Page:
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Understanding Insomnia Medications (cont.)

What is the treatment for insomnia?

The management and treatment of insomnia depends on the underlining cause or causes. If a person has a medical or neurological problem, treatment directed at the primary disorder may improve insomnia. Also if insomnia is caused by taking certain medications, tapering or withdrawal of those medications should be considered.

What natural remedies and non-drug therapy options are available to treat insomnia?

Psychological and behavioral treatments can help many people who suffer from insomnia. It is important to discuss options and administration with your physician/Sleep Specialist. Behavioral treatments for insomnia include:

  • Stimulus control therapy: This method is designed to re-associate the bed/bedroom with sleep and to re-establish a consistent sleep-wake schedule. It involves the establishment of good sleep hygiene as follows:
    • Sleep as much as you need to feel rested; do not oversleep.
    • Exercise regularly at least 20 minutes daily, ideally 4-5 hours before your bedtime.
    • Avoid forcing yourself to sleep.
    • Keep a regular sleep and awakening schedule.
    • Do not drink caffeinated beverages later than the afternoon (tea, coffee, soft drinks etc.) Avoid "night caps," (alcoholic drinks prior to going to bed).
    • Do not smoke, especially in the evening.
    • Do not go to bed hungry.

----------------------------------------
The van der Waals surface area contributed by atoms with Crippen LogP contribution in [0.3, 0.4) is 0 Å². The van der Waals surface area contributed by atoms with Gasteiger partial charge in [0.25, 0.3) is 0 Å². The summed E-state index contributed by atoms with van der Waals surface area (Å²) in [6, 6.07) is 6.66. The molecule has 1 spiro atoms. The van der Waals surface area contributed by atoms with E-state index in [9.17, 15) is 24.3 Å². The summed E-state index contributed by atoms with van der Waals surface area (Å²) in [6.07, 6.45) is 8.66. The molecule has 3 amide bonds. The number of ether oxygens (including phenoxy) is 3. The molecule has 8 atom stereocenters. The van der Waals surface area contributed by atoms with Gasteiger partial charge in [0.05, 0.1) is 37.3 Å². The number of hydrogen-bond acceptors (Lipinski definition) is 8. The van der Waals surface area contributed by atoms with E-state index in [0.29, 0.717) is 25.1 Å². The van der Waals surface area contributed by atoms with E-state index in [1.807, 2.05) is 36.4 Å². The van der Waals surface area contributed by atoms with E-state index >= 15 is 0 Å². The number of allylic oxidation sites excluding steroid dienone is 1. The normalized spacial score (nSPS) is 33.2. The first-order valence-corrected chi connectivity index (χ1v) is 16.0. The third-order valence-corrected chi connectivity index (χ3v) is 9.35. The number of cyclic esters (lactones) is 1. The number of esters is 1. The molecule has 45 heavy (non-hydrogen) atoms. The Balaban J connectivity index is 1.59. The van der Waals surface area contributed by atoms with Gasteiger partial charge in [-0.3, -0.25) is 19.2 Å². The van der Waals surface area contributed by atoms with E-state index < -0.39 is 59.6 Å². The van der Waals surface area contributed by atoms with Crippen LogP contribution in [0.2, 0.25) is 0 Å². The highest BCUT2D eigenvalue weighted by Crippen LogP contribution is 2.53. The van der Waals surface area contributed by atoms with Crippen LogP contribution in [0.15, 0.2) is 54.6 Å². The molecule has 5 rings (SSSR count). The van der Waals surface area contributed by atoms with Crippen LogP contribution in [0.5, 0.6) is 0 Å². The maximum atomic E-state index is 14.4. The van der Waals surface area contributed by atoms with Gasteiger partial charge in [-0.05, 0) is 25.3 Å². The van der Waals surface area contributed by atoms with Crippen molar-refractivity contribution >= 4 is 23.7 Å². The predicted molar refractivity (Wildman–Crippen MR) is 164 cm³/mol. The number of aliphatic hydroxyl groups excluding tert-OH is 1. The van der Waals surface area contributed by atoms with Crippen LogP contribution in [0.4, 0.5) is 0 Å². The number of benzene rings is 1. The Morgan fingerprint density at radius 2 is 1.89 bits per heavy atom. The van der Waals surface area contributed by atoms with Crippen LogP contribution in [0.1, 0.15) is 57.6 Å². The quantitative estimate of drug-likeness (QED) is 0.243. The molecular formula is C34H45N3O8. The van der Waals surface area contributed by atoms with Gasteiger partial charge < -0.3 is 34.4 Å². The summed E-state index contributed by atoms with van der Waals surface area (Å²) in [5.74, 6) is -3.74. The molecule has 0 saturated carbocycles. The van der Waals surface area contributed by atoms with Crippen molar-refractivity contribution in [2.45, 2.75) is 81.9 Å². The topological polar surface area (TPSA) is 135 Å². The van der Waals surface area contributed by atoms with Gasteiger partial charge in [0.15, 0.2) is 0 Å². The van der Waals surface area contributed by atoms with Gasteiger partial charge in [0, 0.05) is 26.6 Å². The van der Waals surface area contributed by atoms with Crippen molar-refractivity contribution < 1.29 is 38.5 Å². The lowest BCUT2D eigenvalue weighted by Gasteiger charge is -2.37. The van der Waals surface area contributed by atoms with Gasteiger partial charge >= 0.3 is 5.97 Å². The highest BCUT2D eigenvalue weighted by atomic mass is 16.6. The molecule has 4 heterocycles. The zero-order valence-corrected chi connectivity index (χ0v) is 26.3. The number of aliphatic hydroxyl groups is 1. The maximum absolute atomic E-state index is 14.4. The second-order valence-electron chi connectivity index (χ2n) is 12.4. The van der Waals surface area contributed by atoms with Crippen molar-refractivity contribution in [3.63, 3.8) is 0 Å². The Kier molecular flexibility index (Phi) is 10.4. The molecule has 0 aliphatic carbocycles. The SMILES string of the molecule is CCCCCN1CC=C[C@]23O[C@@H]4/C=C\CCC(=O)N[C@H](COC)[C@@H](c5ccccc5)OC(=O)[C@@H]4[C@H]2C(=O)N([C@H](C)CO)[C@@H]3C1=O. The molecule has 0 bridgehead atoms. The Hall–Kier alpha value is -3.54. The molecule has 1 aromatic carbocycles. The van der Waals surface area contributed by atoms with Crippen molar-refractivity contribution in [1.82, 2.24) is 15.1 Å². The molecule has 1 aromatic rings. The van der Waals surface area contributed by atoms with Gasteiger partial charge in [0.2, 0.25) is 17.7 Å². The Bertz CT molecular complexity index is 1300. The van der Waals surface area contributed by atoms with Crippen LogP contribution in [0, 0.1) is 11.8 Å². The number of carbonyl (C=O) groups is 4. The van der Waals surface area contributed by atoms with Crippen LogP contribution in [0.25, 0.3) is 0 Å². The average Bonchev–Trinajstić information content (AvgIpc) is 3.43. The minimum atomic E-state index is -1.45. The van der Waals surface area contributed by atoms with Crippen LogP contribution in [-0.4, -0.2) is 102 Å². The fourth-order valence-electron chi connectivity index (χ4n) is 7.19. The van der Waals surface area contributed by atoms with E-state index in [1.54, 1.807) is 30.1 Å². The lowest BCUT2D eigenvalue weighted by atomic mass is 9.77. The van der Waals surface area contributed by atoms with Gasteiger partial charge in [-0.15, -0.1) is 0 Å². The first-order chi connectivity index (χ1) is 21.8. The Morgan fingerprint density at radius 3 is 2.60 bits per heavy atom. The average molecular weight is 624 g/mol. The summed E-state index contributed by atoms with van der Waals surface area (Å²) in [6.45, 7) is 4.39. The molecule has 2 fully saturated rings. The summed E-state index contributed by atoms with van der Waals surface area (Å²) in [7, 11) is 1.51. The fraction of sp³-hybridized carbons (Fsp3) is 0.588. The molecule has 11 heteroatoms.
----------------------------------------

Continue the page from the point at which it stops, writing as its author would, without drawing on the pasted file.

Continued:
• Adjust the environment in the room (lights, temperature, noise, etc.)
    • Do not go to bed with your worries; try to resolve them before going to bed.
  • Sleep restriction therapy: This involves limiting time in bed, with the goal that over time, poor sleep habits due to sleep deprivation will correct themselves. It's beneficial to have a sleep specialist work with you on this method.
  • Relaxation therapy: This involves procedures such as progressive muscle relaxation that reduces somatic tension (by alternately tensing and relaxing muscles) or meditation that helps with intrusive thoughts at bedtime that can obstruct sleep.
  • Sleep hygiene education: Education on various environmental triggers (light, noise, temperature, etc.), and health habits (diet, exercise, etc.) that may affect sleep.
  • Cognitive restructuring: This involves psychological methods used to stop negative perceived ways of viewing insomnia. The negative perceptions lead to stress which contributes to further insomnia.
Medically Reviewed by a Doctor on 8/26/2016

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Read What Your Physician is Reading on Medscape

Insomnia »

Insomnia is defined as repeated difficulty with the initiation, duration, maintenance, or quality of sleep that occurs despite adequate time and opportunity for sleep that results in some form of daytime impairment.

Read More on Medscape Reference »


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